Neil deGrasse Tyson
Director, Hayden Planetarium

Neil deGrasse Tyson Reflects On Our Space Odyssey

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In some ways we’re doing better than science fiction films like 2001: A Space Odyssey predicted we would.

Neil deGrasse Tyson

Neil deGrasse Tyson was born and raised in New York City where he was educated in the public schools clear through his graduation from the Bronx High School of Science. Tyson went on to earn his BA in Physics from Harvard and his PhD in Astrophysics from Columbia.  He is the first occupant of the Frederick P. Rose Directorship of the Hayden Planetarium. His professional research interests are broad, but include star formation, exploding stars, dwarf galaxies, and the structure of our Milky Way. Tyson obtains his data from the Hubble Space Telescope, as well as from telescopes in California, New Mexico, Arizona, and in the Andes Mountains of Chile.Tyson is the recipient of nine honorary doctorates and the NASA Distinguished Public Service Medal. His contributions to the public appreciation of the cosmos have been recognized by the International Astronomical Union in their official naming of asteroid "13123 Tyson".


I'm old enough to remember December 31st, 2000. In fact, I wrote an OP-ED that appeared in the New York Times the very next day. It was about the coming of the year 2001 and what would surely be the incessant comparisons people would make with the film 2001, itself made in 1968. So finally the future had arrived. What’s the checklist? How are we doing?  

Okay, they had a space station under construction in 2001, so did we. Check. They had a moon colony. No, we didn’t have a moon colony. They hadn’t yet been to Jupiter. We have been to Jupiter, not with humans but with our robotic emissaries, space probes, the Pioneer 10 and 11, Voyager 1 and 2. These are spacecraft launched from earth with enough velocity to escape the solar system entirely once it accumulated gravitational assists from planets that happened to be lined up with its path. Actually it didn’t happen to be lined up. We set it up that way. These are space probes that went into the space of these outer planets. It took images. It studied the clouds. It looked at the magnetic fields. We knew more about the outer solar system in 2001 than the film did.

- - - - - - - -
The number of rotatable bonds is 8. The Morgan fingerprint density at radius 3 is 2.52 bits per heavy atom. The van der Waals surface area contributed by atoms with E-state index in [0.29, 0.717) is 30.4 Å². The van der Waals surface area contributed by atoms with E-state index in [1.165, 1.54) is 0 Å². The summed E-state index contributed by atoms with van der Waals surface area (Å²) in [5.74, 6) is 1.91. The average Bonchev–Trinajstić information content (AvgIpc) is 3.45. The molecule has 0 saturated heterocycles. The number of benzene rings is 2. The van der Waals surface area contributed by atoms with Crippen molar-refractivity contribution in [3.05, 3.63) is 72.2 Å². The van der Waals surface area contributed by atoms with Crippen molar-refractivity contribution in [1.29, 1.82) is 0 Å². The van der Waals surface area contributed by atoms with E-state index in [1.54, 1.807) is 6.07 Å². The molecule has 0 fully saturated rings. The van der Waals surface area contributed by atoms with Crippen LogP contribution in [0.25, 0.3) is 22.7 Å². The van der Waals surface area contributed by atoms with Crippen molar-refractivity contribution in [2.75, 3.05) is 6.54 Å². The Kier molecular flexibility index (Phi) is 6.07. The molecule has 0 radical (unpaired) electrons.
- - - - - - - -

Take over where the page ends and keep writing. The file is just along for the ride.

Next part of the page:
A couple of other interesting factors... Back then they imagined that if a room-sized computer was of a given smarts than a spaceship-sized computer would be even smarter. It’s like, what, this is the 2000s. Powerful computers are small. They’re not large. In fact, they’re so small you can carry them around with you. That was unthinkable in 1968, unthinkable. 

And so I think we’re doing better in some cases. Yeah, I know we all wanted the moon base and things, and maybe that will still come. I think it ought to still come, but I think we did well with our robotic emissaries—we ended up exploring the solar system vicariously, and that’s okay. We know how to do that. We all know how to use a joystick and—but I will still long to go there myself. That’s still one of my goals, if not for me then for others in the nation or in the world. 

Directed / Produced by Jonathan Fowler & Elizabeth Rodd



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